by Craig Klugman, Ph.D.
The start of the winter holidays means winter hiatus for many shows. This week only one show dealt with bioethical issues.
The Resident (Season 3: Episode 9): Maternal-fetal conflict; Politics, Business, and Torture; Problems with outpatient surgery in offices
In one storyline, a pregnant patient has trouble breathing during a standard ultrasound. She is diagnosed with an enlarged heart, cardiomyopathy brought on by her prior chemo. Okafor suggests delivering the baby early to protect her heart. This situation is a classic case of maternal-fetal conflict: What is good for the baby (being carried to term) is not good for the mother’s health (relieving the stress on her heart). The patient wants to continue the pregnancy and watch her heart. Three doctors give her a scare talk—she could end up with an LVAD; they will have to deliver the baby at the first sign of problems. This storyline will likely continue with increasing drama. Was this too much of an attempt to coerce a scared mother? Or was it just enough to make her understand the implications of her decisions? My guess is that mom will die and Okafor will have to raise the child (per a conversation earlier in the season).
The main storyline follows up on a previous episode where Conrad tortured Rob Spiro, a patient (and prisoner) to find out where his kidnap victim was being held. Spiro is now suing Conrad for the torture. Red Rock’s (the corporate owners) lawyers barely question Spiro during the deposition. Red Rock’s representative, Kim, tells Bell later that he wants Conrad gone and they can’t fire him without cause since his father is a previous chair of the board. The real reason they want Conrad out is that he was the whistleblower (in the first season) of patients receiving false cancer diagnoses and undergoing dangerous and unnecessary chemotherapy. However, when Pravesh gives his testimony he states that he saw Conrad go into the patient’s room but does not know what happened there. Pravesh actually says that Conrad saved the patient’s life. His lie saves Conrad’s career. Later Pravesh says he did so because Conrad is generally a good doctor and the patient’s need him. In reality, this is a nod to the old trope of doctors protecting their own. Was the patient’s torture tale dismissed because he was a convicted felon? Was the torture justified because the information led to saving a man’s life? If these are people of character (as we train doctors to be), then Conrad was wrong to torture but Pravesh was also wrong to have told a white lie to save Conrad. And of course, the big wrong here is the corporatization of medicine that considers a health bottomline more important that doing the right thing by patients and the community.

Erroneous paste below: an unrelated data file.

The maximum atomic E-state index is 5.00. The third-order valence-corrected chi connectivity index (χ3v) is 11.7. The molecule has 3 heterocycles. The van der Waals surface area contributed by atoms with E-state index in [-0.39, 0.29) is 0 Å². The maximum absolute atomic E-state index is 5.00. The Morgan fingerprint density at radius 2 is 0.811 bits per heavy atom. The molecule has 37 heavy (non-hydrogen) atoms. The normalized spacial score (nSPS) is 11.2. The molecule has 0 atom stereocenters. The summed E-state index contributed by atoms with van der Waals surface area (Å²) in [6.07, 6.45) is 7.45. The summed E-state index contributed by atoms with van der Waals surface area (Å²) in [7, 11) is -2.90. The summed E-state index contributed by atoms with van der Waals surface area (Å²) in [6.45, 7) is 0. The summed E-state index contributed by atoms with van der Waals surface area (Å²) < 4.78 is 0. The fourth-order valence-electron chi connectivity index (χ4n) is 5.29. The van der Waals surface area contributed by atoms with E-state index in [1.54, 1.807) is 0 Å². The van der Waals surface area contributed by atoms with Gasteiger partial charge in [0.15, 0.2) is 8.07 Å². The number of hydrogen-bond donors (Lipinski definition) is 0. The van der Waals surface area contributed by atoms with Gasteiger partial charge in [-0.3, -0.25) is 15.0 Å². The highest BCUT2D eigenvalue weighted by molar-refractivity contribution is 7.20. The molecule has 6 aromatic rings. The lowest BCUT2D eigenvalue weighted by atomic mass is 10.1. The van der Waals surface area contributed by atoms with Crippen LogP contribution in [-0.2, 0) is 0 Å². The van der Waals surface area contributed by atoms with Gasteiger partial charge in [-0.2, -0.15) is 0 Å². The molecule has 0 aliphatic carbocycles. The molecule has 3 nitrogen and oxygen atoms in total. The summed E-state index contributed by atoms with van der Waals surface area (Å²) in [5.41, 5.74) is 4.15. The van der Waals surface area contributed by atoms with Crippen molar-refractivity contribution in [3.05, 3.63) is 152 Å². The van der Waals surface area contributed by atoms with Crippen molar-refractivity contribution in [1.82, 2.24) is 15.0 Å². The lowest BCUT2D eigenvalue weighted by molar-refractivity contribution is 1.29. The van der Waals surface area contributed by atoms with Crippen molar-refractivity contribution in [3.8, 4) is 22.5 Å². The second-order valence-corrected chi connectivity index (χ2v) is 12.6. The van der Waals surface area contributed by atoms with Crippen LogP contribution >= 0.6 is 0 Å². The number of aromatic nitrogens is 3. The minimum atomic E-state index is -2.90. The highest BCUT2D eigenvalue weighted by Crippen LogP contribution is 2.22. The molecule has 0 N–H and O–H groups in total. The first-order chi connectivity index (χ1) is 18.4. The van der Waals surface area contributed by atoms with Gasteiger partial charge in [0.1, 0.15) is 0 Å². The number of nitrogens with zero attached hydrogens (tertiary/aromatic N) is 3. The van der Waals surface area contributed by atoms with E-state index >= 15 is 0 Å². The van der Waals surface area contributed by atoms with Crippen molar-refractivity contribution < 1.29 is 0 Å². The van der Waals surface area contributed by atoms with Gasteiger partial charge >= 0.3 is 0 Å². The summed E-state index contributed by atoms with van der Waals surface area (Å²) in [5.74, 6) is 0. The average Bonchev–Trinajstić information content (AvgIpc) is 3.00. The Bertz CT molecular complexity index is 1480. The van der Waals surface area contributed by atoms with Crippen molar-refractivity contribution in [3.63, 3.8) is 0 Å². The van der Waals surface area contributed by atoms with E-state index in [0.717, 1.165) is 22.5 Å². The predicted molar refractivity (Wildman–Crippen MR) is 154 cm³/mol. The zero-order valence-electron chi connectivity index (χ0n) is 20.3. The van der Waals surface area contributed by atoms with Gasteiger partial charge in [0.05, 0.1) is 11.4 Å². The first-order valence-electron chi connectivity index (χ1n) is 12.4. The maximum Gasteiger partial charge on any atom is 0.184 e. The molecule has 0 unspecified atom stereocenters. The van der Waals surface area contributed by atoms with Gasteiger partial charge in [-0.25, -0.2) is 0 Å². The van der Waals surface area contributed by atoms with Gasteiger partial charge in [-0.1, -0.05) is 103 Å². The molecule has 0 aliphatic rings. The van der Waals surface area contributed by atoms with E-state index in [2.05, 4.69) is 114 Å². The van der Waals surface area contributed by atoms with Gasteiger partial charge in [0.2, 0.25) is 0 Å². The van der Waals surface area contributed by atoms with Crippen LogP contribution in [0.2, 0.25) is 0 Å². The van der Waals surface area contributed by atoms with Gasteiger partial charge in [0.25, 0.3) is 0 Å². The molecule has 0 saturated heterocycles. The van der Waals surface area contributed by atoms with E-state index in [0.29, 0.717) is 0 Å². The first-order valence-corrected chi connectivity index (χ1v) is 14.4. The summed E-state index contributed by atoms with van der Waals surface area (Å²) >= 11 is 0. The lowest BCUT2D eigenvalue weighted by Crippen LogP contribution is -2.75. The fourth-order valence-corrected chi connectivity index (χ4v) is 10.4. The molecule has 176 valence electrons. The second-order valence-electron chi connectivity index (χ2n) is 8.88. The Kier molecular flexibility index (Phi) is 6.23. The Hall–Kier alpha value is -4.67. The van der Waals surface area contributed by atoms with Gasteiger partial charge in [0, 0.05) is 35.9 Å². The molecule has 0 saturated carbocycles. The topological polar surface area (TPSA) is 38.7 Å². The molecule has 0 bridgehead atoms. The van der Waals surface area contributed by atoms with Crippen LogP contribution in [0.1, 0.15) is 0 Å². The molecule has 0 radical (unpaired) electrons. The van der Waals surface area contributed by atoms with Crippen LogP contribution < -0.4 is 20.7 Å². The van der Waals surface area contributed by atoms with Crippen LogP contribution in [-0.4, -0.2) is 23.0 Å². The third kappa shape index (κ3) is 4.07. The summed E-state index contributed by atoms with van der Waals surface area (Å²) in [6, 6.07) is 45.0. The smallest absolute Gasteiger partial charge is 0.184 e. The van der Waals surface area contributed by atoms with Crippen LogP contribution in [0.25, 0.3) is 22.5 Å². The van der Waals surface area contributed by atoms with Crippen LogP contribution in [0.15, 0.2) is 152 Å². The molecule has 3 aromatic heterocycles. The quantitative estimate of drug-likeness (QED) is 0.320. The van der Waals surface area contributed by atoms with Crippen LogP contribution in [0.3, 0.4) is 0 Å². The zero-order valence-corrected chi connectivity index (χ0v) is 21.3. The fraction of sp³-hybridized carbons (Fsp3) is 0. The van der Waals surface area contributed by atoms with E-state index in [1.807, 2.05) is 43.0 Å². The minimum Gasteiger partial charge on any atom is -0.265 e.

In a third storyline, a patient is brought to the ED after a spinal surgery at an office spine center goes wrong. The patient recovers and is angry that she will have a long recovery in the hospital. While a small segment, this is a comment on an increasing trend of “quick fix” physician clinics that offer operations but lack the resources if things go wrong. A 2017 study showed increased complications and worse outcomes for complex surgeries done in physician’s offices. This problem was further highlighted in a 2018 Kaiser Health News and USA Today investigation found that these sorts of places were rife with conflicts of financial interest, send patients home before they should have, overlook high risks of some patients, and a lack of resources/training for dealing with complications.